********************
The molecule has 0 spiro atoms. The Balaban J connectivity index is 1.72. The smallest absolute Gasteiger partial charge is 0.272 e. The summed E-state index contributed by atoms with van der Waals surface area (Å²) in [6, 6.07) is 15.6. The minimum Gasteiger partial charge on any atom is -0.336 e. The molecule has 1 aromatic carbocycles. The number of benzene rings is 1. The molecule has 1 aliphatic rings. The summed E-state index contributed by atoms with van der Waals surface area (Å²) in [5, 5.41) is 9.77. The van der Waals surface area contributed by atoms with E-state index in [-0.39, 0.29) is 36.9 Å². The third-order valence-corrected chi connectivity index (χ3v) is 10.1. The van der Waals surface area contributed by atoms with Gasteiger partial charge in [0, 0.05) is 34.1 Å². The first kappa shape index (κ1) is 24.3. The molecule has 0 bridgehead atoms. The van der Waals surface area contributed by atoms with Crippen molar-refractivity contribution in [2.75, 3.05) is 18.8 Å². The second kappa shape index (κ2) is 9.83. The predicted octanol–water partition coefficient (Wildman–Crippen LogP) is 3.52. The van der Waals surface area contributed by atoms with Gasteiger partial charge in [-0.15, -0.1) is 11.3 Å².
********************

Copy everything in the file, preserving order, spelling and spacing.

The molecule has 0 spiro atoms. The Balaban J connectivity index is 1.72. The smallest absolute Gasteiger partial charge is 0.272 e. The summed E-state index contributed by atoms with van der Waals surface area (Å²) in [6, 6.07) is 15.6. The minimum Gasteiger partial charge on any atom is -0.336 e. The molecule has 1 aromatic carbocycles. The number of benzene rings is 1. The molecule has 1 aliphatic rings. The summed E-state index contributed by atoms with van der Waals surface area (Å²) in [5, 5.41) is 9.77. The van der Waals surface area contributed by atoms with E-state index in [-0.39, 0.29) is 36.9 Å². The third-order valence-corrected chi connectivity index (χ3v) is 10.1. The van der Waals surface area contributed by atoms with Gasteiger partial charge in [0, 0.05) is 34.1 Å². The first kappa shape index (κ1) is 24.3. The molecule has 0 bridgehead atoms. The van der Waals surface area contributed by atoms with Crippen molar-refractivity contribution in [2.75, 3.05) is 18.8 Å². The second kappa shape index (κ2) is 9.83. The predicted octanol–water partition coefficient (Wildman–Crippen LogP) is 3.52. The van der Waals surface area contributed by atoms with Gasteiger partial charge in [-0.15, -0.1) is 11.3 Å².